Some Ohio lawmakers at odds with school report cards

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Ohio school district report cards were barely out Thursday before two state lawmakers called foul

Student desks in a school classroom.

YOUNGSTOWN, Ohio (WKBN) – Ohio school district report cards were barely out Thursday before two state lawmakers called foul on how the grades are determined.

State senators Teresa Fedor, D-Toledo, and Tina Maharath, D-Columbus, said the state’s system for district report cards needs an overhaul, even though this is only the second year the Ohio Department of Education has released statewide report cards based on a new grading system.

Ohio’s school report cards measure schools based on six components:

  1. Achievement, which measures student proficiency on state tests;
  2. Progress, which measures student growth based on their past performances;
  3. Gap Closing, which measures performance expectations for vulnerable students;
  4. Improving At-Risk K-3 Readers, which measures reading performance of students by third grade;
  5. Graduation Rate, the percentage of students finishing high school in four or five years;
  6. Prepared for Success, which measures how students are prepared for future opportunities.

The lawmakers believe that the Progress grade, which represents 20 percent of a district’s total grade, is particularly unfair because the Ohio Department of Education (ODE) uses a formula to adjust for the district’s size that penalizes the grade of large school districts.

If that theory proves accurate, it could point to some reasons why bigger districts in the Valley performed poorly on the report cards with Youngstown getting an F and Warren getting a D.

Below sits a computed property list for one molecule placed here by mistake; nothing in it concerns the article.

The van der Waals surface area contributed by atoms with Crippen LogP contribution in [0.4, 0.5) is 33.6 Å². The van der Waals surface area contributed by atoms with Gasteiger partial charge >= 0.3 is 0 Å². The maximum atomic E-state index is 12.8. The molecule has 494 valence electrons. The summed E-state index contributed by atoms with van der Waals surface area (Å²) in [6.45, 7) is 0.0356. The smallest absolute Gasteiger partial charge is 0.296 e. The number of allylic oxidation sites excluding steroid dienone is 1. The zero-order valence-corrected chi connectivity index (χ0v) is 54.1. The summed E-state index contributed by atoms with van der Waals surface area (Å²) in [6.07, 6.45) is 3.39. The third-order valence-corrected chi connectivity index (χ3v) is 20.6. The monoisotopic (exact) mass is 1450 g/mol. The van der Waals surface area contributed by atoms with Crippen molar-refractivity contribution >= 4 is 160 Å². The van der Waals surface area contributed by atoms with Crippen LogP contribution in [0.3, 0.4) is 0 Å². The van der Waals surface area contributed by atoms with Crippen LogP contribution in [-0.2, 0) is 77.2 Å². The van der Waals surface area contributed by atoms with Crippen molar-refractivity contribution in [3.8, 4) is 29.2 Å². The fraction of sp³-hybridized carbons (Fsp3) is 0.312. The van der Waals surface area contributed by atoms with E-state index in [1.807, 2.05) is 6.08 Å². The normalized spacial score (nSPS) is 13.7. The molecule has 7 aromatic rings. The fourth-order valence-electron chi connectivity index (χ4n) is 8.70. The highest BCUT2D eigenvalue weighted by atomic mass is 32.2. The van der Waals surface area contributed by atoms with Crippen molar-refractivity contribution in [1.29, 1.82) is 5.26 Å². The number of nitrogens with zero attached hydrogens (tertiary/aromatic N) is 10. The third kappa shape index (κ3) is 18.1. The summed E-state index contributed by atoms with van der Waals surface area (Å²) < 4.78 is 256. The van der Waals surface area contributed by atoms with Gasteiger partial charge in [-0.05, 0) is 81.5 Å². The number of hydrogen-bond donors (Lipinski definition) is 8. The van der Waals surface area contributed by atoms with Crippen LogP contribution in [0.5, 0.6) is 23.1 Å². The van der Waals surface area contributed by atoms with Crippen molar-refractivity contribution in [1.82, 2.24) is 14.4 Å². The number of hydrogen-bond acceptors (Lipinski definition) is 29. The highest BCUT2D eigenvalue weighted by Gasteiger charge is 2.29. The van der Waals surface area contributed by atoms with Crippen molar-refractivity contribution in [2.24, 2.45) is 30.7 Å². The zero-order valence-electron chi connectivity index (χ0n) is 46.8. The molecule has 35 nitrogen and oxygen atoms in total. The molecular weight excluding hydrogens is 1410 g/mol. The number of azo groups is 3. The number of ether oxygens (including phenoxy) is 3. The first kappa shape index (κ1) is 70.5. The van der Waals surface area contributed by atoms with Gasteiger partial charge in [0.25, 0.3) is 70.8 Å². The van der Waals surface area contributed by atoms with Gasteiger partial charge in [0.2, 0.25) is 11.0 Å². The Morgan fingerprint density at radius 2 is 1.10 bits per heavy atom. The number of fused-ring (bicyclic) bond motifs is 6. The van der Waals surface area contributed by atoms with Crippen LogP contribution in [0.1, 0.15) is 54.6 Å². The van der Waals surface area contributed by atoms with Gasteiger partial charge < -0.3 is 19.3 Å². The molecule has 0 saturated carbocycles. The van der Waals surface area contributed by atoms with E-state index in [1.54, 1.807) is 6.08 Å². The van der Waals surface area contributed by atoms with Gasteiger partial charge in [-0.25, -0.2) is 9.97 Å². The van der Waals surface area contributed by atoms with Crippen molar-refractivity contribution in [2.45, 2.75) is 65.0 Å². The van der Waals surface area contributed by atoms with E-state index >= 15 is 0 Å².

“There are serious flaws in the way we calculate districts’ grades,” said Fedor, who serves as Ranking Member on the Senate Education Committee. “Report cards don’t reflect the quality of the education children receive nor the progress they make. The current measures are not meaningful for the purpose of assessing the district contribution to learning. They penalize large and high-poverty districts, which they threaten with state takeovers. The State recognizes the report card is flawed and depicts a false narrative for our communities and school districts. The legislature has the power to fix these mistakes, and we need to do that immediately.”

The lawmakers also say the grading system is flawed because it compares districts to each other. If a district makes progress, but not as much as the average school district in the state, their grade will be lower and it doesn’t give credit for growth.

School district report cards, among other factors, determine whether a school district is taken over by the state. The Academic Distress Commission took over a few school districts in the state over the past four years, including Youngstown.

Youngstown, East Cleveland and Lorain all received an overall grade of F on the Ohio School Report Cards for three consecutive years. Dayton has received an F grade for two years.

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